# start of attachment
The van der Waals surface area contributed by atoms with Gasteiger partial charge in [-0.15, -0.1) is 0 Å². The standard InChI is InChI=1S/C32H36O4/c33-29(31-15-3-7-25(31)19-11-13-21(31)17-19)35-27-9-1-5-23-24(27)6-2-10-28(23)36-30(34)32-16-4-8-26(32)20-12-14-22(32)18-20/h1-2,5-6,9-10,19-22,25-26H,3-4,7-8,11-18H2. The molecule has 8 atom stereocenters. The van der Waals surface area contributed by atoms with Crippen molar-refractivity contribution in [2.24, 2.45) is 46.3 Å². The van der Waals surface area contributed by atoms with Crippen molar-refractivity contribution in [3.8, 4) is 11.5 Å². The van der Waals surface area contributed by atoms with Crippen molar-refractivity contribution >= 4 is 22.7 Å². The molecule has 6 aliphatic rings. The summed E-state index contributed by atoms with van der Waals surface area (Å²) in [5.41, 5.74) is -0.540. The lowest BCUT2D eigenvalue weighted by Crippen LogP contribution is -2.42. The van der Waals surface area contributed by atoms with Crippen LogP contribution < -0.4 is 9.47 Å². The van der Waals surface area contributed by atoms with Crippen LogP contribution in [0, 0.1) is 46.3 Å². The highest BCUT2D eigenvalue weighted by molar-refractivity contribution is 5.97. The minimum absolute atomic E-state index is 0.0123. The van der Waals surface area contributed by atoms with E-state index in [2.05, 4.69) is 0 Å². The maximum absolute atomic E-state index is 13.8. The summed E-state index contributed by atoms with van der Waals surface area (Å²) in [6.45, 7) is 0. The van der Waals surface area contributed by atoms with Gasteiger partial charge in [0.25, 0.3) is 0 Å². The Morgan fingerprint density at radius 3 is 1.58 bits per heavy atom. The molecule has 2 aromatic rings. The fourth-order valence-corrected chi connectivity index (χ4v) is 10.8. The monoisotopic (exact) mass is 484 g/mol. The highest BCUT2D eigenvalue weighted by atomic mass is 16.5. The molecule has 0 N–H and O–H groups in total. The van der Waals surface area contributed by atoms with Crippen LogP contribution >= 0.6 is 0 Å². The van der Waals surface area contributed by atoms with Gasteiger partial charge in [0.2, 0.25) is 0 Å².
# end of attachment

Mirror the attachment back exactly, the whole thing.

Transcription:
The van der Waals surface area contributed by atoms with Gasteiger partial charge in [-0.15, -0.1) is 0 Å². The standard InChI is InChI=1S/C32H36O4/c33-29(31-15-3-7-25(31)19-11-13-21(31)17-19)35-27-9-1-5-23-24(27)6-2-10-28(23)36-30(34)32-16-4-8-26(32)20-12-14-22(32)18-20/h1-2,5-6,9-10,19-22,25-26H,3-4,7-8,11-18H2. The molecule has 8 atom stereocenters. The van der Waals surface area contributed by atoms with Crippen molar-refractivity contribution in [2.24, 2.45) is 46.3 Å². The van der Waals surface area contributed by atoms with Crippen molar-refractivity contribution in [3.8, 4) is 11.5 Å². The van der Waals surface area contributed by atoms with Crippen molar-refractivity contribution >= 4 is 22.7 Å². The molecule has 6 aliphatic rings. The summed E-state index contributed by atoms with van der Waals surface area (Å²) in [5.41, 5.74) is -0.540. The lowest BCUT2D eigenvalue weighted by Crippen LogP contribution is -2.42. The van der Waals surface area contributed by atoms with Crippen LogP contribution < -0.4 is 9.47 Å². The van der Waals surface area contributed by atoms with Crippen LogP contribution in [0, 0.1) is 46.3 Å². The highest BCUT2D eigenvalue weighted by molar-refractivity contribution is 5.97. The minimum absolute atomic E-state index is 0.0123. The van der Waals surface area contributed by atoms with E-state index in [2.05, 4.69) is 0 Å². The maximum absolute atomic E-state index is 13.8. The summed E-state index contributed by atoms with van der Waals surface area (Å²) in [6.45, 7) is 0. The van der Waals surface area contributed by atoms with Gasteiger partial charge in [0.25, 0.3) is 0 Å². The Morgan fingerprint density at radius 3 is 1.58 bits per heavy atom. The molecule has 2 aromatic rings. The fourth-order valence-corrected chi connectivity index (χ4v) is 10.8. The monoisotopic (exact) mass is 484 g/mol. The highest BCUT2D eigenvalue weighted by atomic mass is 16.5. The molecule has 0 N–H and O–H groups in total. The van der Waals surface area contributed by atoms with Crippen LogP contribution >= 0.6 is 0 Å². The van der Waals surface area contributed by atoms with Gasteiger partial charge in [0.2, 0.25) is 0 Å².